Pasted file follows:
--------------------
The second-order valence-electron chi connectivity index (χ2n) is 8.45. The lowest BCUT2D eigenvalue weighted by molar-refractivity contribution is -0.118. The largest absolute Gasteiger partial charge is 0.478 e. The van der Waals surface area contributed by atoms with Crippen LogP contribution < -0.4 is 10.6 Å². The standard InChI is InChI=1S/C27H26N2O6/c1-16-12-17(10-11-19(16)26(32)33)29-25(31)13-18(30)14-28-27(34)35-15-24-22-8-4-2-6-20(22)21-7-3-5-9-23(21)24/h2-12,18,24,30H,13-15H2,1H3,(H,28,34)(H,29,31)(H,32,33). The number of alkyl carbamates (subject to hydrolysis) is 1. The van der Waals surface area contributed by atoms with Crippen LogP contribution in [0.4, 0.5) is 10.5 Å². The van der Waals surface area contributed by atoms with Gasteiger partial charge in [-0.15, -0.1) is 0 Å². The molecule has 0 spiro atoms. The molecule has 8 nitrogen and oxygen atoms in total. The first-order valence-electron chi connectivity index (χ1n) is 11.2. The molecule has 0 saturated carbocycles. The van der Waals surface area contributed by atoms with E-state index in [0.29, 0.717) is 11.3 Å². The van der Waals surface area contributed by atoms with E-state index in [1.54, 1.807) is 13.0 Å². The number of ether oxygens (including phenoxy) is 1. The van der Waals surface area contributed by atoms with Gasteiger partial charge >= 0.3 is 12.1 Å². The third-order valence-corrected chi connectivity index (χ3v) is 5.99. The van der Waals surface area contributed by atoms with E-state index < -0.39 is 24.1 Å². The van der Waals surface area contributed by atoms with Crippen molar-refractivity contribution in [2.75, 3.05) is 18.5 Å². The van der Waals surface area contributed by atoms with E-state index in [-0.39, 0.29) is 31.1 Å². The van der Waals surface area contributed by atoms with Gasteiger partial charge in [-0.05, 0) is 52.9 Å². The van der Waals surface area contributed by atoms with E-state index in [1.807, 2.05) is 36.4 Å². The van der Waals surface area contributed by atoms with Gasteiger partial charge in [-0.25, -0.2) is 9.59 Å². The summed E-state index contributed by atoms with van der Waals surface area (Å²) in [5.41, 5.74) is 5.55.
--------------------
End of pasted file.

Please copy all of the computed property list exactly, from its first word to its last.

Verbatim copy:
The second-order valence-electron chi connectivity index (χ2n) is 8.45. The lowest BCUT2D eigenvalue weighted by molar-refractivity contribution is -0.118. The largest absolute Gasteiger partial charge is 0.478 e. The van der Waals surface area contributed by atoms with Crippen LogP contribution < -0.4 is 10.6 Å². The standard InChI is InChI=1S/C27H26N2O6/c1-16-12-17(10-11-19(16)26(32)33)29-25(31)13-18(30)14-28-27(34)35-15-24-22-8-4-2-6-20(22)21-7-3-5-9-23(21)24/h2-12,18,24,30H,13-15H2,1H3,(H,28,34)(H,29,31)(H,32,33). The number of alkyl carbamates (subject to hydrolysis) is 1. The van der Waals surface area contributed by atoms with Crippen LogP contribution in [0.4, 0.5) is 10.5 Å². The van der Waals surface area contributed by atoms with Gasteiger partial charge in [-0.15, -0.1) is 0 Å². The molecule has 0 spiro atoms. The molecule has 8 nitrogen and oxygen atoms in total. The first-order valence-electron chi connectivity index (χ1n) is 11.2. The molecule has 0 saturated carbocycles. The van der Waals surface area contributed by atoms with E-state index in [0.29, 0.717) is 11.3 Å². The van der Waals surface area contributed by atoms with E-state index in [1.54, 1.807) is 13.0 Å². The number of ether oxygens (including phenoxy) is 1. The van der Waals surface area contributed by atoms with Gasteiger partial charge >= 0.3 is 12.1 Å². The third-order valence-corrected chi connectivity index (χ3v) is 5.99. The van der Waals surface area contributed by atoms with E-state index < -0.39 is 24.1 Å². The van der Waals surface area contributed by atoms with Crippen molar-refractivity contribution in [2.75, 3.05) is 18.5 Å². The van der Waals surface area contributed by atoms with E-state index in [-0.39, 0.29) is 31.1 Å². The van der Waals surface area contributed by atoms with Gasteiger partial charge in [-0.05, 0) is 52.9 Å². The van der Waals surface area contributed by atoms with E-state index in [1.807, 2.05) is 36.4 Å². The van der Waals surface area contributed by atoms with Gasteiger partial charge in [-0.25, -0.2) is 9.59 Å². The summed E-state index contributed by atoms with van der Waals surface area (Å²) in [5.41, 5.74) is 5.55.